Dr. Tomohiro Oda

(Global Modeling and Assimilation Office (NASA Goddard Space Flight Center))

"Quantifying fossil fuel CO2 emissions in global, regional and local carbon budget problems"

What Homepage
When Aug 09, 2016
from 02:00 pm to 03:00 pm
Where 529 Walker Building
Contact Name Thomas Lauvaux
Contact email
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Tomohiro OdaAbstract

A better understanding of carbon dioxide (CO2) sources and sinks and the underlying processes should help improving our ability to predict future climate. CO2 emissions from Fossil Fuel combustion (FFCO2) are the largest input to the global carbon cycle over decadal time scales and main cause of the increased atmospheric CO2. FFCO2 is often estimated with a good accuracy at global and country scales (8% for global) and serves as a reference in carbon budget analysis to infer terrestrial biosphere flux and oceanic exchange (e.g. atmospheric growth = FFCO2 - natural uptake). Thus, the errors in FFCO2 will be aliasing to the final flux estimates. Prescribing FFCO2 has become more important as forward/inverse models are running at a higher resolution to utilize CO2 data collected from multiple platforms.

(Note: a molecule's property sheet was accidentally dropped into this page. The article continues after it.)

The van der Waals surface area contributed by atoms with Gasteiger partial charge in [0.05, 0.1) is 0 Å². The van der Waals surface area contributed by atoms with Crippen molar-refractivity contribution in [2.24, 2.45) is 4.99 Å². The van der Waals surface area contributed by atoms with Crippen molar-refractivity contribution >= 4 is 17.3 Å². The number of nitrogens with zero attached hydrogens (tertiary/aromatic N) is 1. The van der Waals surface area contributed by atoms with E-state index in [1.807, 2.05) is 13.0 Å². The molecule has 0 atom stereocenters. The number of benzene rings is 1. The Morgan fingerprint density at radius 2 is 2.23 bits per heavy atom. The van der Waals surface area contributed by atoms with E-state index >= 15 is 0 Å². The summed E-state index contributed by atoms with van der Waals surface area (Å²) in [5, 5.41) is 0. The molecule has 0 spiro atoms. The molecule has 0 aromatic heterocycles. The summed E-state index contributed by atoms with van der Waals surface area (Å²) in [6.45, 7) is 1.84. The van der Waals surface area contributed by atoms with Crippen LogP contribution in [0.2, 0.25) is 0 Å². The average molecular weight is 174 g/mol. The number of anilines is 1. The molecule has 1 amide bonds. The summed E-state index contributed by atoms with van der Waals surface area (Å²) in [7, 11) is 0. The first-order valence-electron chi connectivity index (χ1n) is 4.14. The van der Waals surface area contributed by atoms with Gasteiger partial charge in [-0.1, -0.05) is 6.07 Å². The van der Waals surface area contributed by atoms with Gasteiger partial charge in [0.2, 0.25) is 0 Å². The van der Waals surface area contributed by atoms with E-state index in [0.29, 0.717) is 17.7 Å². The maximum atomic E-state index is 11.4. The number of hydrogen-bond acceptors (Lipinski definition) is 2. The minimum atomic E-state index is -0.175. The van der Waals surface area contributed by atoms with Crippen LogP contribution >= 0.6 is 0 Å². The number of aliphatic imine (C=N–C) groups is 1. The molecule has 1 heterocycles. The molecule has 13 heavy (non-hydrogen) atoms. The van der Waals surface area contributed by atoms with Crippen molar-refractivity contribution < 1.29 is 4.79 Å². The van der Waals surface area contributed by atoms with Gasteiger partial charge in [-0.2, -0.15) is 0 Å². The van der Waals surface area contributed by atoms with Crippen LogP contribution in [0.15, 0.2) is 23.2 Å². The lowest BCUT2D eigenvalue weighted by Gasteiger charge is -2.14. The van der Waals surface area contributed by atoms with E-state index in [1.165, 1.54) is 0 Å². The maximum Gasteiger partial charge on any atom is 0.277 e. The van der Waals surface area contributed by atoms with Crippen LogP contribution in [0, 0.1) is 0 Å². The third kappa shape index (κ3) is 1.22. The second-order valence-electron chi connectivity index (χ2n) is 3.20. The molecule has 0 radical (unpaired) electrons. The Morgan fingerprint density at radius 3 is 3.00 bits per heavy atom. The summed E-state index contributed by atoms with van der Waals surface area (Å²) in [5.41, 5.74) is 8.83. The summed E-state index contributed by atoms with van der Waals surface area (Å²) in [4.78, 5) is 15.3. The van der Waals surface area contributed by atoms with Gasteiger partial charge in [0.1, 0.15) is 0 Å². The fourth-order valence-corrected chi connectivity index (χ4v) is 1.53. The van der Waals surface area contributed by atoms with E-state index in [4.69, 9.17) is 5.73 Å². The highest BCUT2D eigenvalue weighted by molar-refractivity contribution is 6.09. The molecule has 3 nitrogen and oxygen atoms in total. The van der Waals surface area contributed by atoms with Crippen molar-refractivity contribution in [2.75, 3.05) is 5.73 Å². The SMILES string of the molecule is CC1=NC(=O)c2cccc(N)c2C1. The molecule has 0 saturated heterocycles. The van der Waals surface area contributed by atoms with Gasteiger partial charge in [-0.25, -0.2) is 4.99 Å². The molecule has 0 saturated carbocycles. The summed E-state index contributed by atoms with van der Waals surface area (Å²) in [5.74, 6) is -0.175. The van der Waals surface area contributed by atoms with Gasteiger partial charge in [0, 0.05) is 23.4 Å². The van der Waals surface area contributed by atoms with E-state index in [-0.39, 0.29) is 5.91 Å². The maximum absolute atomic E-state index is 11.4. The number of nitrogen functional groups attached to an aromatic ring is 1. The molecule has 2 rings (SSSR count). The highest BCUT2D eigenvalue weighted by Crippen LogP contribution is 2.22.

We built a high-resolution global FFCO2 emission model ODIAC. ODIAC is based on disaggregation of country emissions using satellite-observed nighttime lights and power plant profiles. The use of nightlight data should allow us to observe dynamic emission changes in timely manner and incorporate them into the model. New nightlight data collected by Suomi-NPP/VIIRS will further improve the emission mapping capability. ODIAC is now being widely used by the carbon flux inversion community. Quantification of FFCO2 is also very important in terms of emission management. The international compliance of emission reduction for example has been monitored by emission inventories by countries. The framework is well established, however emission inventories are often prone to systematic biases and current framework is not fully capable of detecting the bias. We thus need an independent tool to directly measure our reduction effort. In my talk, I will also present how satellite data can be used for the carbon management problem.